Here’s a quick question for you:
A notepad and pen together cost £1.10.
The notepad costs £1.00 more than the pen.
How much does the pen cost?
Sixty-four percent of people say 10p. That’s the wrong answer.
The right answer is 5p. The notepad costs £1.00 more than the pen. So the notepad costs £1.05 and the pen 5p, together they cost £1.10.
‘But I can do simple maths’, I hear you cry. Of course you can but sometimes we don’t bother to stop and work things out. And in the case of the notepad and pen question the brain thinks it can take a short-cut. After all, £1.10 and £1 carve up nicely into a difference of 10p, so that’s the answer we give.
The brain is a clever, complex piece of kit. But it also doesn’t like to do more work than necessary. So it automatises lots of its processing, and relegates all kinds of decisions to the unconscious, intuitive part of the mind. That’s good most of the time. If it didn’t you’d have to work out every morning whether your socks go on before or after your shoes and whether that arrangement of features on a human head represents your partner’s face! But automatising some things gets us into trouble.
Aside from being a quirky bit of fun to catch out your mates with, this question also reveals something deeper about people. It can also tell us how good they are with money.
In a recent study I did, in conjunction with first direct, almost two-thirds of the sample got the question wrong. Those people were also more lax with their money. They had more credit card debt and fewer savings.
This study is the first to show a link between a person’s style of thinking and their personal finances. The notepad and pen question is adapted from a test of Cognitive Reflection (Frederick, 2005, Journal of Economic Perspectives). I’ve called people who give the right answer ‘reflectors’. They use careful, logical thinking; a style linked to left-brain processes.
Those who get it wrong are ‘intuitors’ and more right-brained. They are more impulsive and go along with their gut instinct, even though it’s wrong.
Someone who is more left-brained and able to stop and reflect can also suppress the need for immediate reward (buy now, pay later with credit) and will give more consideration to the long-term (invest now, benefit later).
Intuitive people can’t suppress the first answer that springs to mind. They’re the kind of people who live for the moment and avoid putting effort into anything that doesn’t bring short-term gain. This was linked to poor money management, such as only making the minimum repayment on a credit card.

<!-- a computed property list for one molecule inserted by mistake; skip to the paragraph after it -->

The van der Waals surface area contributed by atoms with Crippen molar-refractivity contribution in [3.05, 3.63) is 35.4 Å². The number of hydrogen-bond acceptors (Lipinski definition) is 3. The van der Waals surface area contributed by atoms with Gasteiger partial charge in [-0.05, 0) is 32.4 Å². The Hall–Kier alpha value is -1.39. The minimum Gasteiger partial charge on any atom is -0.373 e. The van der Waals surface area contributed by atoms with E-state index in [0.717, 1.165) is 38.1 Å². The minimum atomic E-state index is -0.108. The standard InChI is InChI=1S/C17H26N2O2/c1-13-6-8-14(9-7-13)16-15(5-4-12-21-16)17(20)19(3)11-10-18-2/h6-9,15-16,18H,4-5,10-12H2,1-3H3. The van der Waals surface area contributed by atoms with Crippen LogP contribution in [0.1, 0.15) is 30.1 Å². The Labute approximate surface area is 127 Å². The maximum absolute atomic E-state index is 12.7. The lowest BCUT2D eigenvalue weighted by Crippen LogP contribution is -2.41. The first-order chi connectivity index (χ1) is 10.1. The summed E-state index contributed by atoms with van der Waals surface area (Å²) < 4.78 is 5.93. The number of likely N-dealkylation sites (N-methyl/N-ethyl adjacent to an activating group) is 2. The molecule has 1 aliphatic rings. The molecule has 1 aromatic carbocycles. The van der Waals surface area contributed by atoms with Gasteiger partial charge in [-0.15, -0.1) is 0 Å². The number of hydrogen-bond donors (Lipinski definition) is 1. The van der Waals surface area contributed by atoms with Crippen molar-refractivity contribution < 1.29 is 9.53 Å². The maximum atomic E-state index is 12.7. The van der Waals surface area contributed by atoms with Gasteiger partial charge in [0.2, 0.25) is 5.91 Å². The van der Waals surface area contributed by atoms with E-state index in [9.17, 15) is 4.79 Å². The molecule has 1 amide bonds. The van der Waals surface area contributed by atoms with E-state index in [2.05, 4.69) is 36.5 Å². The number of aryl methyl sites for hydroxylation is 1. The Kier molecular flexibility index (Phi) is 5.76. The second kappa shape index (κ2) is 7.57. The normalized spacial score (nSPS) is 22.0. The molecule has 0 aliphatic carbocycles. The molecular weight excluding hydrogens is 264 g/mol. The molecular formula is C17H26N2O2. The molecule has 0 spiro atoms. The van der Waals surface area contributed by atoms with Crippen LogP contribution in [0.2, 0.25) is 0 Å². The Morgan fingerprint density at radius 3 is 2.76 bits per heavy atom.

Economists have only just begun to analyse how a person’s cognitive skills relate to their financial decisions. Irrational financial decision-making is the subject of a fascinating field of study called behavioural economics.
This examines why people often act against self-interest. Examples might include:
- - having both money in savings and credit card debt (where saving get a paltry return and credit card interest rates are mammoth)
- - Or the strange fact that people are willing to pay more for something when buying with credit card than they would pay if they had to hand over the cash.
- - Or people who stay loyal to a bank yet moan about the service they receive
Right-brained people might feel dissatisfied with their bank but because they don’t stop and reflect and they’re not great at decisions involving effort, they don’t change it.
In the study 43% of intuitors had been with same bank since leaving school (for some this was thirty years or more)! This is irrational given how much choice there is now and the cash incentives for switching. For example, first direct gives a satisfaction guarantee. They’ll pay people to switch and if they’re not completely satisfied, they can leave the bank and receive a further £100 for their trouble.
It seems a no-brainer to me.
It seems a no-brainer to me.
Here are some other stats from the survey, carried out with over 500 participants:
- · 66% of reflectors pay off their credit card in full every month (43% of intuitors do)
- · Twice as many intuitors than reflectors pay off only the minimum on their credit cards
- · Almost one in four reflectors have changed where they bank at least twice (43% of intuitors have never changed bank)
- · 87% of reflectors have money in savings (70% of intuitors do)
When looking overall at people’s money behaviour the survey also revealed that:
- · 1 in 3 people over the age of 55 have always been with the same bank.
- · Only 1 in 5 young people (18-25) pay off their credit card balance in full every month.
- · Men are more likely than women to pay off their credit card in full each month (63% vs 48%)
- · 1 in 3 young people (18-25) have no savings (i.e. for non-retirement or emergency purposes)
- · 1 in 4 people aged 25 to 55 have no savings
- · Most (92%) over 55s have savings
More info from first direct's newsroom